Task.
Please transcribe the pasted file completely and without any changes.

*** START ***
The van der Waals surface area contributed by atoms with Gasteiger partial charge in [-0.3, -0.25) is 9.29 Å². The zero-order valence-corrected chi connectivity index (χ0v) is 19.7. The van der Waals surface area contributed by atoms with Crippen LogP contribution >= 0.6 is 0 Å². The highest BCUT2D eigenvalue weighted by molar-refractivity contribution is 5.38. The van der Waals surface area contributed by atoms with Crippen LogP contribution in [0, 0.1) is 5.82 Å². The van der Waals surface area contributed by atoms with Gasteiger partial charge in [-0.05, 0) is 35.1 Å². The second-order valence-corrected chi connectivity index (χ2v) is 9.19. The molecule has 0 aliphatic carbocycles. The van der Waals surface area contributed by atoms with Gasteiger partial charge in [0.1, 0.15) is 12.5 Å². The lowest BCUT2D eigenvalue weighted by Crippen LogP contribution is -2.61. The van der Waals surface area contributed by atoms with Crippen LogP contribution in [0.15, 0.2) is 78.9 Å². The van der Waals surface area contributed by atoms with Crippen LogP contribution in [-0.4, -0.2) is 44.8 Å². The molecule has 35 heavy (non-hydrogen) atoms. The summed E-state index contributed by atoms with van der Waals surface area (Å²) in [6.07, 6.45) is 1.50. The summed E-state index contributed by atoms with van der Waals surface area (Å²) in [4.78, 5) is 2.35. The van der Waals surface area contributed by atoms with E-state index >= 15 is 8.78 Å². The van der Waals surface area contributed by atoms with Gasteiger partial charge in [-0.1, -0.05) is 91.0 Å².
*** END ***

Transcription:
The van der Waals surface area contributed by atoms with Gasteiger partial charge in [-0.3, -0.25) is 9.29 Å². The zero-order valence-corrected chi connectivity index (χ0v) is 19.7. The van der Waals surface area contributed by atoms with Crippen LogP contribution >= 0.6 is 0 Å². The highest BCUT2D eigenvalue weighted by molar-refractivity contribution is 5.38. The van der Waals surface area contributed by atoms with Crippen LogP contribution in [0, 0.1) is 5.82 Å². The van der Waals surface area contributed by atoms with Gasteiger partial charge in [-0.05, 0) is 35.1 Å². The second-order valence-corrected chi connectivity index (χ2v) is 9.19. The molecule has 0 aliphatic carbocycles. The van der Waals surface area contributed by atoms with Gasteiger partial charge in [0.1, 0.15) is 12.5 Å². The lowest BCUT2D eigenvalue weighted by Crippen LogP contribution is -2.61. The van der Waals surface area contributed by atoms with Crippen LogP contribution in [0.15, 0.2) is 78.9 Å². The van der Waals surface area contributed by atoms with Crippen LogP contribution in [-0.4, -0.2) is 44.8 Å². The molecule has 35 heavy (non-hydrogen) atoms. The summed E-state index contributed by atoms with van der Waals surface area (Å²) in [6.07, 6.45) is 1.50. The summed E-state index contributed by atoms with van der Waals surface area (Å²) in [4.78, 5) is 2.35. The van der Waals surface area contributed by atoms with E-state index >= 15 is 8.78 Å². The van der Waals surface area contributed by atoms with Gasteiger partial charge in [-0.1, -0.05) is 91.0 Å².